Battle of Passchendaele ends
The 10th of November 1917 AD
The Battle of Passchendaele epitomises the nature of fighting on the Western Front in WWI , with casualties measured in hundreds of thousands sacrificed for little (or within a short period no) territorial gain, for what Field Marshal Haig regarded as valid strategic reasons, in horrific muddy conditions. ‘Wearing out the enemy’ by whatever means necessary was regarded as an acceptable approach to the waging of war.
With the Tsarist regime in Russia having fallen, and major problems with mutinous troops on the French side, a campaign was seen as needed to relieve pressure on the French army. The Belgian channel ports of Ostend and Zeebrugge were credible targets of undoubted strategic value, and Haig (not for the only time) felt that it was possible with a great push to win the war, in that case before the end of the year.
The summer of 1917 in Flanders was particularly wet, and the artillery bombardments and mining operations destroyed the land’s surface, creating a massive quagmire – many men drowned in mud during the three and a half months of fighting. The village of Passchendaele became the focal point of the conflict. Tanks became unusable, and troop movement difficult. In spite of this the battle was one of attack and counter-attack, German defensive withdrawals and allied thrusts against narrow target areas, though all the while major artillery bombardments continued.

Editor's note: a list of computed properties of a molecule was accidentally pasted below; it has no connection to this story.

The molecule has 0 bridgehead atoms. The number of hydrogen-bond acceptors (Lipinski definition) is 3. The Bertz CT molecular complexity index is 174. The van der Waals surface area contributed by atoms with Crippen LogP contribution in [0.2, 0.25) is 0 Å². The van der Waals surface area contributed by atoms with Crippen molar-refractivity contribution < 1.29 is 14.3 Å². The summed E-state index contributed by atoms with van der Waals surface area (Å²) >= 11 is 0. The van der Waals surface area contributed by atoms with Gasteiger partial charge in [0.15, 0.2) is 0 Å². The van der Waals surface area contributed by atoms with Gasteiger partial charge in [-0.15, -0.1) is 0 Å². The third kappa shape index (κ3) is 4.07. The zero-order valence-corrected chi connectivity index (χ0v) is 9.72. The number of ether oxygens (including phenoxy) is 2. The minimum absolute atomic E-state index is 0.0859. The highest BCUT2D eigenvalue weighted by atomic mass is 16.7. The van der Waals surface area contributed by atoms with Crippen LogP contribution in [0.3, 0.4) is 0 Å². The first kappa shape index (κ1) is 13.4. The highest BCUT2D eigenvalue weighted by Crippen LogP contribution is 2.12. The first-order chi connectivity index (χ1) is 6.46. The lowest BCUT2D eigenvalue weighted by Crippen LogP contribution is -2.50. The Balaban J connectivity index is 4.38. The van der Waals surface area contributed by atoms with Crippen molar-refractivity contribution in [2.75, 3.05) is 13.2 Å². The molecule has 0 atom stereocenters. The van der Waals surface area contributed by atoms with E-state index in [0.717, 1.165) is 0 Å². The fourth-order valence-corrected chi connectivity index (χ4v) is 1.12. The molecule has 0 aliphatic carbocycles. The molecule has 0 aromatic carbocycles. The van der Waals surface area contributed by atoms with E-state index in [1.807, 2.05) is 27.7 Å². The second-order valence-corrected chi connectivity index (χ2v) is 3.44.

Passchendaele saw heavy involvement of Commonwealth troops. On October 12, 2700 New Zealanders lost their lives around the village, the worst day in their country’s military history. It was the Canadian Corps that was instrumental in the final capture of Passchendaele on November 6, and strategic high ground north of the village four days later, when the battle is deemed to have ended. The allied line had advanced about five miles.
In the spring of 1918 redeployment of British troops left the area taken with relatively weak defences. The Germans in just a few days regained the few miles of territory they had lost during Passchendaele.
There is significant controversy about losses suffered on both sides during the battle, with an upper figure for allies and Germans of around 400,000, though a rough consensus suggests about 260,000 for each.
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